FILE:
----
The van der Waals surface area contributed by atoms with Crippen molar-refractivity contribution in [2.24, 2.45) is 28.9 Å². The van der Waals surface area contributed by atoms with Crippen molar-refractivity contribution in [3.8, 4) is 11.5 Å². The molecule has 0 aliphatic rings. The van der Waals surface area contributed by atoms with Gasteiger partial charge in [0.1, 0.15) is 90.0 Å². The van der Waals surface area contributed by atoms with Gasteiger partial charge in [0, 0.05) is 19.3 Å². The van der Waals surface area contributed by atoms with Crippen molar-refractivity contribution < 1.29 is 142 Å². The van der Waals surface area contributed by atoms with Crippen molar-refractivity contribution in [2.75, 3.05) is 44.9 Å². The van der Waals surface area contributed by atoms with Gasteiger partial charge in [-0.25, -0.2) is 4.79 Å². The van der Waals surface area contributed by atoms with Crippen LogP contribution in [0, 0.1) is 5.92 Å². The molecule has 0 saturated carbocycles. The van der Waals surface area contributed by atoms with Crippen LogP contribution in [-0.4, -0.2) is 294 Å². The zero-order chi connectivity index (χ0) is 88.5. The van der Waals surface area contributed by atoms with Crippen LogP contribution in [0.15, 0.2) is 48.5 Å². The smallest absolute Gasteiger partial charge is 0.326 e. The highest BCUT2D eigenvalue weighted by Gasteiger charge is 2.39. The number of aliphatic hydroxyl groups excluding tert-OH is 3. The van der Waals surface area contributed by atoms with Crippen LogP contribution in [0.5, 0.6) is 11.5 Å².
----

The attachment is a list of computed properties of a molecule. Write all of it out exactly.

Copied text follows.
The van der Waals surface area contributed by atoms with Crippen molar-refractivity contribution in [2.24, 2.45) is 28.9 Å². The van der Waals surface area contributed by atoms with Crippen molar-refractivity contribution in [3.8, 4) is 11.5 Å². The molecule has 0 aliphatic rings. The van der Waals surface area contributed by atoms with Gasteiger partial charge in [0.1, 0.15) is 90.0 Å². The van der Waals surface area contributed by atoms with Gasteiger partial charge in [0, 0.05) is 19.3 Å². The van der Waals surface area contributed by atoms with Crippen molar-refractivity contribution < 1.29 is 142 Å². The van der Waals surface area contributed by atoms with Crippen molar-refractivity contribution in [2.75, 3.05) is 44.9 Å². The van der Waals surface area contributed by atoms with Gasteiger partial charge in [-0.25, -0.2) is 4.79 Å². The van der Waals surface area contributed by atoms with Crippen LogP contribution in [0, 0.1) is 5.92 Å². The molecule has 0 saturated carbocycles. The van der Waals surface area contributed by atoms with Crippen LogP contribution in [-0.4, -0.2) is 294 Å². The zero-order chi connectivity index (χ0) is 88.5. The van der Waals surface area contributed by atoms with Crippen LogP contribution in [0.15, 0.2) is 48.5 Å². The smallest absolute Gasteiger partial charge is 0.326 e. The highest BCUT2D eigenvalue weighted by Gasteiger charge is 2.39. The number of aliphatic hydroxyl groups excluding tert-OH is 3. The van der Waals surface area contributed by atoms with Crippen LogP contribution in [0.5, 0.6) is 11.5 Å².